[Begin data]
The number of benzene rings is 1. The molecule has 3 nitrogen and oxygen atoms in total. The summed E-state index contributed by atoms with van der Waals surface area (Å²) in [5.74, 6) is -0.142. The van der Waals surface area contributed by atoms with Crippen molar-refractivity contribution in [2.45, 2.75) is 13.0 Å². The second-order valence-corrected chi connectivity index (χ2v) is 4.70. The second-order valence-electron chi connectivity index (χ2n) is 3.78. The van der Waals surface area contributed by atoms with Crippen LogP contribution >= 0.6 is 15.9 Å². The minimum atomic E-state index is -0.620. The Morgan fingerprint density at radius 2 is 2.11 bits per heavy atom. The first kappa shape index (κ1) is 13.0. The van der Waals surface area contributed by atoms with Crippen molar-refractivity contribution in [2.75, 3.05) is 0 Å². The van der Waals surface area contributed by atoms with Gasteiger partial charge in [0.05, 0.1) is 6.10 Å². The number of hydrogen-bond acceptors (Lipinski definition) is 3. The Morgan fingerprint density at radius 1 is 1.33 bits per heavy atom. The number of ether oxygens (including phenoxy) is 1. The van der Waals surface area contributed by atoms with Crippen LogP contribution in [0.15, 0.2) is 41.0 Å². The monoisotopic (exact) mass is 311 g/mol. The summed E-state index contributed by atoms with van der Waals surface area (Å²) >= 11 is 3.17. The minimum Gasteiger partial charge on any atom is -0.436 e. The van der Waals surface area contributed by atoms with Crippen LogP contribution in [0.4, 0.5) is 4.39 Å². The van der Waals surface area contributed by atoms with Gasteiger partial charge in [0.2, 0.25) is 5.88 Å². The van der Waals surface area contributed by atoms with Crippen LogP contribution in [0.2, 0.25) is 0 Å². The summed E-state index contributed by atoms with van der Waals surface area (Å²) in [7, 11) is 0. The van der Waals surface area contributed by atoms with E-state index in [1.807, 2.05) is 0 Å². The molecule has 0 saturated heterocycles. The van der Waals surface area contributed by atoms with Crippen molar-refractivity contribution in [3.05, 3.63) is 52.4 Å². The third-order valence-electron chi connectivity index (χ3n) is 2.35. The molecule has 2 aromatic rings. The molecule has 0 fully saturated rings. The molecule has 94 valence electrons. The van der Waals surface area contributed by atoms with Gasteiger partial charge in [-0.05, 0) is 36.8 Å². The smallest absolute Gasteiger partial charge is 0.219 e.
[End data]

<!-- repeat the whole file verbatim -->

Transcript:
The number of benzene rings is 1. The molecule has 3 nitrogen and oxygen atoms in total. The summed E-state index contributed by atoms with van der Waals surface area (Å²) in [5.74, 6) is -0.142. The van der Waals surface area contributed by atoms with Crippen molar-refractivity contribution in [2.45, 2.75) is 13.0 Å². The second-order valence-corrected chi connectivity index (χ2v) is 4.70. The second-order valence-electron chi connectivity index (χ2n) is 3.78. The van der Waals surface area contributed by atoms with Crippen LogP contribution >= 0.6 is 15.9 Å². The minimum atomic E-state index is -0.620. The Morgan fingerprint density at radius 2 is 2.11 bits per heavy atom. The first kappa shape index (κ1) is 13.0. The van der Waals surface area contributed by atoms with Crippen molar-refractivity contribution in [2.75, 3.05) is 0 Å². The van der Waals surface area contributed by atoms with Gasteiger partial charge in [0.05, 0.1) is 6.10 Å². The number of hydrogen-bond acceptors (Lipinski definition) is 3. The Morgan fingerprint density at radius 1 is 1.33 bits per heavy atom. The number of ether oxygens (including phenoxy) is 1. The van der Waals surface area contributed by atoms with Crippen LogP contribution in [0.15, 0.2) is 41.0 Å². The monoisotopic (exact) mass is 311 g/mol. The summed E-state index contributed by atoms with van der Waals surface area (Å²) >= 11 is 3.17. The minimum Gasteiger partial charge on any atom is -0.436 e. The van der Waals surface area contributed by atoms with Crippen LogP contribution in [0.4, 0.5) is 4.39 Å². The van der Waals surface area contributed by atoms with Gasteiger partial charge in [0.2, 0.25) is 5.88 Å². The van der Waals surface area contributed by atoms with Crippen LogP contribution in [0.2, 0.25) is 0 Å². The summed E-state index contributed by atoms with van der Waals surface area (Å²) in [7, 11) is 0. The van der Waals surface area contributed by atoms with E-state index in [1.807, 2.05) is 0 Å². The molecule has 0 saturated heterocycles. The van der Waals surface area contributed by atoms with Crippen molar-refractivity contribution in [3.05, 3.63) is 52.4 Å². The third-order valence-electron chi connectivity index (χ3n) is 2.35. The molecule has 2 aromatic rings. The molecule has 0 fully saturated rings. The molecule has 94 valence electrons. The van der Waals surface area contributed by atoms with Gasteiger partial charge in [-0.05, 0) is 36.8 Å². The smallest absolute Gasteiger partial charge is 0.219 e.